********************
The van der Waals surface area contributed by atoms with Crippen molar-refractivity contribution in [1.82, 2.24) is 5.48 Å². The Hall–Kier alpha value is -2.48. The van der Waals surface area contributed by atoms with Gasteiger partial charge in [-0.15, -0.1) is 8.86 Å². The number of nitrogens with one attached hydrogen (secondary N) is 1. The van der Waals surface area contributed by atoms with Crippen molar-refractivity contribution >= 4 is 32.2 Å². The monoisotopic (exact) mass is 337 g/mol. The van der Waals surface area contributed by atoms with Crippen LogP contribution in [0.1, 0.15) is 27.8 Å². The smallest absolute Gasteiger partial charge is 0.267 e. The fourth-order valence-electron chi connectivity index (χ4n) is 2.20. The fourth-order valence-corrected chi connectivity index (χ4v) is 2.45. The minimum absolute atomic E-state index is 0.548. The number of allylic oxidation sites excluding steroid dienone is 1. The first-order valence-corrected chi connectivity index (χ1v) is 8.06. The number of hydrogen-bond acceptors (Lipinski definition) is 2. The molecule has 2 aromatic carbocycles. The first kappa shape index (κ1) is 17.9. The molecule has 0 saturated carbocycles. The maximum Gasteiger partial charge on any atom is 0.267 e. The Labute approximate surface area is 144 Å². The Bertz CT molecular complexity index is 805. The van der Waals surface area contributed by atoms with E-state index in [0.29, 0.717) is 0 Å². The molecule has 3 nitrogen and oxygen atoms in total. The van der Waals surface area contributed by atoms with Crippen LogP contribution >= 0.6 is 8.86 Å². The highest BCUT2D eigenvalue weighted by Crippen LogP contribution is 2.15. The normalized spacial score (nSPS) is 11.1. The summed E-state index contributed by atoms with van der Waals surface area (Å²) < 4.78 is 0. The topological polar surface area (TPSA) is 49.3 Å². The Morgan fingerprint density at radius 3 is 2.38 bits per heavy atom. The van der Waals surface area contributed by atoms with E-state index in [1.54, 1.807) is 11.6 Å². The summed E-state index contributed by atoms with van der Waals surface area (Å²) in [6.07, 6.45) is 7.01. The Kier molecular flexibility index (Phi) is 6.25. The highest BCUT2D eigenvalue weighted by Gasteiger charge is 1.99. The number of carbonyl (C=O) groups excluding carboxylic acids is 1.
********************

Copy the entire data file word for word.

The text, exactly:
The van der Waals surface area contributed by atoms with Crippen molar-refractivity contribution in [1.82, 2.24) is 5.48 Å². The Hall–Kier alpha value is -2.48. The van der Waals surface area contributed by atoms with Gasteiger partial charge in [-0.15, -0.1) is 8.86 Å². The number of nitrogens with one attached hydrogen (secondary N) is 1. The van der Waals surface area contributed by atoms with Crippen molar-refractivity contribution >= 4 is 32.2 Å². The monoisotopic (exact) mass is 337 g/mol. The van der Waals surface area contributed by atoms with Crippen LogP contribution in [0.1, 0.15) is 27.8 Å². The smallest absolute Gasteiger partial charge is 0.267 e. The fourth-order valence-electron chi connectivity index (χ4n) is 2.20. The fourth-order valence-corrected chi connectivity index (χ4v) is 2.45. The minimum absolute atomic E-state index is 0.548. The number of allylic oxidation sites excluding steroid dienone is 1. The first-order valence-corrected chi connectivity index (χ1v) is 8.06. The number of hydrogen-bond acceptors (Lipinski definition) is 2. The molecule has 2 aromatic carbocycles. The first kappa shape index (κ1) is 17.9. The molecule has 0 saturated carbocycles. The maximum Gasteiger partial charge on any atom is 0.267 e. The Labute approximate surface area is 144 Å². The Bertz CT molecular complexity index is 805. The van der Waals surface area contributed by atoms with E-state index in [0.29, 0.717) is 0 Å². The molecule has 3 nitrogen and oxygen atoms in total. The van der Waals surface area contributed by atoms with Crippen LogP contribution >= 0.6 is 8.86 Å². The highest BCUT2D eigenvalue weighted by Crippen LogP contribution is 2.15. The normalized spacial score (nSPS) is 11.1. The summed E-state index contributed by atoms with van der Waals surface area (Å²) < 4.78 is 0. The topological polar surface area (TPSA) is 49.3 Å². The Morgan fingerprint density at radius 3 is 2.38 bits per heavy atom. The van der Waals surface area contributed by atoms with E-state index in [1.54, 1.807) is 11.6 Å². The summed E-state index contributed by atoms with van der Waals surface area (Å²) in [6.07, 6.45) is 7.01. The Kier molecular flexibility index (Phi) is 6.25. The highest BCUT2D eigenvalue weighted by Gasteiger charge is 1.99. The number of carbonyl (C=O) groups excluding carboxylic acids is 1.